June 2009 Quick Links, Part 1
By Eric Goldman
* More evidence of the deleterious consequences of latency on users’ enjoyment of search results pages.
* Wired on niche search engines competing around the edges of Google.
* Google has dropped its feature that allowed quoted sources to reply in Google News.
* Wendy Davis on a trademark lawsuit against Craigslist for allegedly infringing ad copy supplied by one of its users.
* Rookie mistake: Tony LaRussa publicly announced a settlement deal in his trademark lawsuit against Twitter before the papers were signed. Guess what….NO DEAL! UPDATE: A deal was struck subsequently.
* Speaking of which…the WSJ on Twittersquatting.
* WSJ: Europe’s High Court Tries On a Bunny Suit Made of Chocolate. The EU struggles with trademarkability of chocolate bunnies.
* Productive People, LLC v. Ives Design (D. Ariz. May 29, 2009). TRO against a domainer.
* Oddee: 10 of the Worst Restaurant Names ever.
* Arista Records LLC v. Usenet.com, Inc., 2009 WL 1873589 (S.D.N.Y. June 30, 2009). Usenet service provider committed (1) direct copyright infringement (because it “actively engaged in the process so as to satisfy the “volitional-conduct” requirement for direct infringement”) as well as contributory infringement, vicarious infringement and inducement of infringement. This case was colored by defendants’ evidence spoliation and the lack of a viable 512 defense; in situations like this, courts smack down defendants hard. The court’s analysis would be troubling for many online service providers if this case isn’t an outlier. Mike Masnick has more on the import (or lack thereof) of this case.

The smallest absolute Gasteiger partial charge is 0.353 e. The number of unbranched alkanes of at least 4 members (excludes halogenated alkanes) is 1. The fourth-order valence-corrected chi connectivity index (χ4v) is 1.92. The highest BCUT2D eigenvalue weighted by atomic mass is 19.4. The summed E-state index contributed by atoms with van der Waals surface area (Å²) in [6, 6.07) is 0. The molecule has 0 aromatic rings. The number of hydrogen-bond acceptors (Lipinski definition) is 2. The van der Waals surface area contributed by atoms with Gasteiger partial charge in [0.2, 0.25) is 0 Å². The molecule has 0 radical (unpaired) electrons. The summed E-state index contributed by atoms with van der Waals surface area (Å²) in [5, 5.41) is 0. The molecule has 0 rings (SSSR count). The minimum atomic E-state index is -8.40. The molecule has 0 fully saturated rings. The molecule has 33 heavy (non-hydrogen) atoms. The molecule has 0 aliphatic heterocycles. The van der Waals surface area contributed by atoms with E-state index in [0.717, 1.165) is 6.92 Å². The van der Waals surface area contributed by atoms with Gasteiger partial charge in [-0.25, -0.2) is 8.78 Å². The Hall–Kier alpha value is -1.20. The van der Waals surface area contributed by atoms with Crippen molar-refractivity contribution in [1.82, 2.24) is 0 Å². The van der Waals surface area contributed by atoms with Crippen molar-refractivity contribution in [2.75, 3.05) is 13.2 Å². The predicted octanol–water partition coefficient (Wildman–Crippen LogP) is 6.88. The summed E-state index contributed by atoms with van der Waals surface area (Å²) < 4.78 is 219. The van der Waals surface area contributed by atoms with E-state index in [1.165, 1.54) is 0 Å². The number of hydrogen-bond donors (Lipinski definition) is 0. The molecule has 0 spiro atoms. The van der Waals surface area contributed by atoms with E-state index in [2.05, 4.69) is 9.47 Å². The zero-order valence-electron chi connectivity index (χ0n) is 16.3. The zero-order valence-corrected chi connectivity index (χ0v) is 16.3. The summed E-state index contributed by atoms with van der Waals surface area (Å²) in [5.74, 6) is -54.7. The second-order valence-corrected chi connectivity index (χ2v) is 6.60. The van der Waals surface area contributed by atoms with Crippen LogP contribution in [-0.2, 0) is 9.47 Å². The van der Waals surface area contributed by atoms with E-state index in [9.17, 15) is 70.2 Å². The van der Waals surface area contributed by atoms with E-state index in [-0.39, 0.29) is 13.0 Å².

* Brave New Films 501(C)(4) v. Weiner, 2009 WL 1622385 (N.D. Cal. Jun 10, 2009). BNF was denied summary judgment on its declaratory judgment request because (a) Savage never threatened BNF directly, and (b) ORTN, which did threaten BNF directly, isn’t the copyright owner. My previous coverage of this case.
* In the Matter of Sears Holdings Management Corporation. The FTC busted Sears for installing tracking software/spyware, even though Sears (1) asked all users to expressly opt-in, (2) paid users $10 to install the software, and (3) made full disclosure of the thorough tracking function of the spyware in the user agreement, albeit late in the installation process and in a buried fashion.
* Universal Grading Service v. eBay Inc., No. 08-CV-3557 (E.D.N.Y. June 10, 2009). eBay venue selection clause upheld.
* McMillan v. Wells Fargo, 2009 WL 1686431 (N.D. Cal. June 12, 2009). Wells Fargo asks some customers to agree to four different documents with differing governing law/venue selection clauses, leading to massive judicial confusion about how to determine governing law and venue.
* I’m using EFF’s new “TOSBack” tool to track changes to major online services’ user agreements. For my commentary on an article by Becher/Zarsky predicting the development of tools like this, see my writeup.